BBC closer to 50% women on-air

The BBC has announced results of is 50:50 Project which aims to reach 50% women on-screen, on-air and in lead roles across all genres from Drama to News by 2020.

The proportion of female contributors appearing in BBC programmes has increased since the initiative was launched.

BBC Director-General Tony Hall said: “It’s amazing to see such a remarkable change in just a year – you can see and hear it right across our programming. I want the BBC to lead the way on equality and fairness, and this project demonstrates what can be achieved. Better representation is something the whole media industry needs to address so I’m really pleased others are now following us and adopting this project for their own organisation.”

BBC Director of News Fran Unsworth said: “We want to ensure the BBC reflects its audiences better – and that’s at the heart of the 50:50 Project. It’s extremely encouraging to see the progression made by so many teams to ensure we have more female voices represented across our news and current affairs output and it can only add to the quality of the programming we offer our audiences.”

The proportion of female contributors* appearing in BBC programmes has radically increased thanks to a grassroots initiative challenging teams to aim for 50:50 representation. On BBC World News – the BBC’s international 24 hour news channel, every programme team monitoring their output over the past year hit the 50% target.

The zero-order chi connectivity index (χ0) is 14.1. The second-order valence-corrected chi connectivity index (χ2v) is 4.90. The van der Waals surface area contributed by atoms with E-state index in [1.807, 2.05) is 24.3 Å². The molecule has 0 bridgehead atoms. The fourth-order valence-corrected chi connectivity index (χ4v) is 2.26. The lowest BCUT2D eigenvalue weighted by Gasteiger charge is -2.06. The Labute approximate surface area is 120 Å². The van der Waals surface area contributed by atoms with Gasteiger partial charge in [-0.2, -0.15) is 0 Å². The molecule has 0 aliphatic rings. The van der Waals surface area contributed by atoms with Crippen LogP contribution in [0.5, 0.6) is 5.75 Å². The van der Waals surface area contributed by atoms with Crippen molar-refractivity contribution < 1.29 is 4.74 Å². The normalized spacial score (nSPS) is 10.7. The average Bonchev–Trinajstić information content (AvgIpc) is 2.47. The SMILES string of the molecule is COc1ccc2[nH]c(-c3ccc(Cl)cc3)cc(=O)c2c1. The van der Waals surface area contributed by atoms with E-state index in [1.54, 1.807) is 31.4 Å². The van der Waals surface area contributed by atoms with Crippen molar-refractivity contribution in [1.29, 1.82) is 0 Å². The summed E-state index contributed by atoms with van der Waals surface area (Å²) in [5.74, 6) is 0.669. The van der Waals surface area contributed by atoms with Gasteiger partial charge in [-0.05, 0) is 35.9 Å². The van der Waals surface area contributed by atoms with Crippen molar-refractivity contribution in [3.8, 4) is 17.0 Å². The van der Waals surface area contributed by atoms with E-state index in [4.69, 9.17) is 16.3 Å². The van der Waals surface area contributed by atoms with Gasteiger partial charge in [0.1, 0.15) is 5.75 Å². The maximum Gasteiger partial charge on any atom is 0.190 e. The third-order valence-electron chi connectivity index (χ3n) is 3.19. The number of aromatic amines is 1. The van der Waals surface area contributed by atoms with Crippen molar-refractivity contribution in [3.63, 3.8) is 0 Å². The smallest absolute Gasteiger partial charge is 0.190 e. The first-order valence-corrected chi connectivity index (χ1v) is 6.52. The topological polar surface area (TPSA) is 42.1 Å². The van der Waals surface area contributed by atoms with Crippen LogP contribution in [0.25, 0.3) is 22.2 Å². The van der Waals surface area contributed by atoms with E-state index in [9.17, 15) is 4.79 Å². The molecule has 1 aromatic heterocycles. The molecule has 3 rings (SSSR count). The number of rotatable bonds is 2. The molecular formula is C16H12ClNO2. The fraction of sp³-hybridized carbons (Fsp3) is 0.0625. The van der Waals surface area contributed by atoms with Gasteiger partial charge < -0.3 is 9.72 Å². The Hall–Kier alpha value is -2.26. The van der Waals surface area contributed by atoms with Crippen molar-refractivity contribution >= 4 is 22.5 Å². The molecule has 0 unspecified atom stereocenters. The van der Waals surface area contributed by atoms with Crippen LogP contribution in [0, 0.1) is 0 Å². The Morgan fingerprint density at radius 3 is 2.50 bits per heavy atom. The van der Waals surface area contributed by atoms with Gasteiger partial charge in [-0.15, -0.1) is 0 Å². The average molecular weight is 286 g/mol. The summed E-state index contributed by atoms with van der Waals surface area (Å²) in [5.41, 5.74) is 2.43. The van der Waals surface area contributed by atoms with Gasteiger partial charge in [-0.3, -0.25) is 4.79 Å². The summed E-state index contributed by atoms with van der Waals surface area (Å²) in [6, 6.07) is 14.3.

The BBC 50:50 Project has challenged teams across the organisation to achieve 50% female contributors in English-language news, current affairs and topical programmes. Results published today show the transformation that has taken place over the past year, ensuring a more diverse range of views and opinions.

When the challenge was set last year by the BBC’s Director General, Tony Hall, 74 English language outlets and 10 World Service Language teams were already signed up to the initiative. At the time, 27% of them recorded having at least 50% female contributors – but that had increased three-fold to 74% by this April.

Over the course of the year, hundreds more programmes from across the BBC – from news to entertainment to music – have joined the project.

The programmes which hit the 50:50 target this April include Outside Source, whose presenter Ros Atkins started the 50:50 Project, Click, Asia Business Report , Impact, The Real Story, World News America, GMT, From Our Own Correspondent, Beyond 100 Days, Global, Newsday, World News Business and Focus on Africa.

The BBC World Service has also made dramatic progress in the same time period. The results are particularly encouraging in Asia where BBC Persian radio was up from 9% to 50%, BBC Urdu radio was up from 22% to 58% and Hindi TV increased from 48% to 58%. BBC Arabic also saw some significant increases and across the whole World Service, 61% of the teams surveyed reached 50% women representation – an overall increase of 44%.

The project has been so successful that the BBC has shared the methodology with other media organisations and is working with more than 20 external partners who are now signed up to replicate the project**. These include ABC News, Fortune and The Financial Times.

*Contributors refer to all BBC reporters, commentators, spokespeople, analysts, academics, case studies featured across BBC content.

One Comment:

  1. equality_street

    How good are we!…so proud. The BBC six o’clock news on sbs, I have only seen one white male newsreader on once which was Simon McCoy after all these months watching it. Proud of your bias BBC!…

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